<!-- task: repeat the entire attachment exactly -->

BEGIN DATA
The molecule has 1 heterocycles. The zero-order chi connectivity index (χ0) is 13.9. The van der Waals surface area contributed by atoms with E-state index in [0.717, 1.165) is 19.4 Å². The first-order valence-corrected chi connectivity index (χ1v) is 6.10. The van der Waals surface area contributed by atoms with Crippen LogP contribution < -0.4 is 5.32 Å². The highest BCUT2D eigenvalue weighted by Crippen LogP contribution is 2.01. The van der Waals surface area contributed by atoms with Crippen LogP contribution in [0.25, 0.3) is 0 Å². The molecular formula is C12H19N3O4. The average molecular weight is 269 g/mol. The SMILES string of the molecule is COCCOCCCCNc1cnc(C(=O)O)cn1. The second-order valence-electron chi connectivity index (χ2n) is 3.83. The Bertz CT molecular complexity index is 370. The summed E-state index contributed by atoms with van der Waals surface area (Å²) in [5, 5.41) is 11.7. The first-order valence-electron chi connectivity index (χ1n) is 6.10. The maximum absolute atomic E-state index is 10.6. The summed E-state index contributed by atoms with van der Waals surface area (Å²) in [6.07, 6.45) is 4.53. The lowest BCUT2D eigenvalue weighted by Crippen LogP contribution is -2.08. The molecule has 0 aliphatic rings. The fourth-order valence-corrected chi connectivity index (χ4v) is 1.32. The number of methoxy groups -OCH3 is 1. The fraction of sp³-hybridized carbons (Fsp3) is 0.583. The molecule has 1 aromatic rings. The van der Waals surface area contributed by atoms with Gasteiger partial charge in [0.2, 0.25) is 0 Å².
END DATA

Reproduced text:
The molecule has 1 heterocycles. The zero-order chi connectivity index (χ0) is 13.9. The van der Waals surface area contributed by atoms with E-state index in [0.717, 1.165) is 19.4 Å². The first-order valence-corrected chi connectivity index (χ1v) is 6.10. The van der Waals surface area contributed by atoms with Crippen LogP contribution < -0.4 is 5.32 Å². The highest BCUT2D eigenvalue weighted by Crippen LogP contribution is 2.01. The van der Waals surface area contributed by atoms with Crippen LogP contribution in [0.25, 0.3) is 0 Å². The molecular formula is C12H19N3O4. The average molecular weight is 269 g/mol. The SMILES string of the molecule is COCCOCCCCNc1cnc(C(=O)O)cn1. The second-order valence-electron chi connectivity index (χ2n) is 3.83. The Bertz CT molecular complexity index is 370. The summed E-state index contributed by atoms with van der Waals surface area (Å²) in [5, 5.41) is 11.7. The first-order valence-electron chi connectivity index (χ1n) is 6.10. The maximum absolute atomic E-state index is 10.6. The summed E-state index contributed by atoms with van der Waals surface area (Å²) in [6.07, 6.45) is 4.53. The lowest BCUT2D eigenvalue weighted by Crippen LogP contribution is -2.08. The molecule has 0 aliphatic rings. The fourth-order valence-corrected chi connectivity index (χ4v) is 1.32. The number of methoxy groups -OCH3 is 1. The fraction of sp³-hybridized carbons (Fsp3) is 0.583. The molecule has 1 aromatic rings. The van der Waals surface area contributed by atoms with Gasteiger partial charge in [0.2, 0.25) is 0 Å².